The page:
Rev Canon Neville Black, MBE, 40 Years of Ministry in Liverpool, with a foreword
Canon Neville Black writes about his long local career in this quite short (120 pages) book: he started
life in Bootle, but his ministry has taken him into different parts of Liverpool, from Everton to Toxteth.
Neville’s early days weren’t all easy, though the companionship of his friends at school seems to have
occurred naturally, and to have been prized by him, as he grew up. The book will be of great interest
to those who are local members of the Church of England, perhaps less interesting to Roman
Catholics, or Jews, or Muslims, or convinced atheists – unless, of course, any of these potential
readers from outside the Church of England are willing to learn more about the species known as
Merseyside Church of England ministers. On the history of the various other local religious
communities he has much less to say, but much of what he writes about his own church is honest and
detailed. He was clearly aware of the different communities that changed the city during his life as a
clergyman, and had a great sympathy for them, and the poor accommodation in which they frequently
Although he worked with a lot of professional colleagues in the ministry, and clearly throve on the
fruitful contacts he was able to make, he is willing to provide critical assessments of some notable
people, including Bishop David Sheppard, whom he sees as compartmentalising his life, and not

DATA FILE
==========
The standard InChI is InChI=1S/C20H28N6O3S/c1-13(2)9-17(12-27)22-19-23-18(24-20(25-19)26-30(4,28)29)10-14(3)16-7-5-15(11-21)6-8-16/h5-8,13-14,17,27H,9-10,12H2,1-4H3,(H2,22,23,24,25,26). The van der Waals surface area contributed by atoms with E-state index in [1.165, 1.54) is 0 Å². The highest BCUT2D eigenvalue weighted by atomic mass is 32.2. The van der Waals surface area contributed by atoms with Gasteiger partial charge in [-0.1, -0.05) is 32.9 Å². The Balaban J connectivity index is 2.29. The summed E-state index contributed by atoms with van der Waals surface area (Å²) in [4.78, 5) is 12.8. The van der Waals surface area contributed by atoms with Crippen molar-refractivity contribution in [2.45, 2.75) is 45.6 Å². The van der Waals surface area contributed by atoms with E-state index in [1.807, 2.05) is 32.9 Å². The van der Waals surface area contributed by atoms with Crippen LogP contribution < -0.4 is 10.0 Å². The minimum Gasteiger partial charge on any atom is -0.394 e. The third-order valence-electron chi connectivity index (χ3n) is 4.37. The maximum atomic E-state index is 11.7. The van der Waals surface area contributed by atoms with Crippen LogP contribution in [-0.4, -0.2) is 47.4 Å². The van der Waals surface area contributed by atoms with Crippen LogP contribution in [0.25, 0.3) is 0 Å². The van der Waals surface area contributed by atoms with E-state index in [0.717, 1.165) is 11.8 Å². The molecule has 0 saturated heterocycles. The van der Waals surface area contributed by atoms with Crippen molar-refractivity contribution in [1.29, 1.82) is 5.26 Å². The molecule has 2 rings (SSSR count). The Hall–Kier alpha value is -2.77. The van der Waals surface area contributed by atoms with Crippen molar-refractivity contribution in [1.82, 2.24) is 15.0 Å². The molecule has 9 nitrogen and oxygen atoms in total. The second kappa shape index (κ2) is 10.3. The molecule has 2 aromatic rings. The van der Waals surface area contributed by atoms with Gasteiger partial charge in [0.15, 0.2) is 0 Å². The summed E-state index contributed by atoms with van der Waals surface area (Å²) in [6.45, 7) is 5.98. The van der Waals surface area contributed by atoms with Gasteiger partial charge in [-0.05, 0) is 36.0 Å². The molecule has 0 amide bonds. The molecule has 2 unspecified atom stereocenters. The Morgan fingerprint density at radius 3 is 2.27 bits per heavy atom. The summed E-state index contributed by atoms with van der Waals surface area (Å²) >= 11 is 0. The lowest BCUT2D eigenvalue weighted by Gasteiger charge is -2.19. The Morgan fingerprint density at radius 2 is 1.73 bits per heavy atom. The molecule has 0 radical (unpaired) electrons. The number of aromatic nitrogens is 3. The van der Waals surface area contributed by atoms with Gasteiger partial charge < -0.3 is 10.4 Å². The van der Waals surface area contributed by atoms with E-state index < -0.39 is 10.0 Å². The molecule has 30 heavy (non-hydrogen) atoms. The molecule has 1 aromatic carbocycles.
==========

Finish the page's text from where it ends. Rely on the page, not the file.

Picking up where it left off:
offering personal warmth; the good Bishop was also, he notes, more inclined to promote public school
men than those educated in the State sector.
In his foreword to the book, Rev Sam Wells, a regular broadcaster on the radio, clearly detects a
warmth in the personality of Neville Black, which enabled him to break down resistance from those
who accepted a Church that was set in its ways, and to help it to adapt to changing needs and
customs in the Britain of the 1970s and later.
As Neville writes on the very last page of the book, of his wife, who died in 2016, she coped well with
rheumatoid arthritis, becoming a counsellor in the 1990s, and continuing with that work until shortly
before her death. He shows that she had skills that complemented his own. Neville himself worked
until his seventies, constantly developing new paths for the local churches he ran or participated in.
The book can be purchased from Canon Black’s website.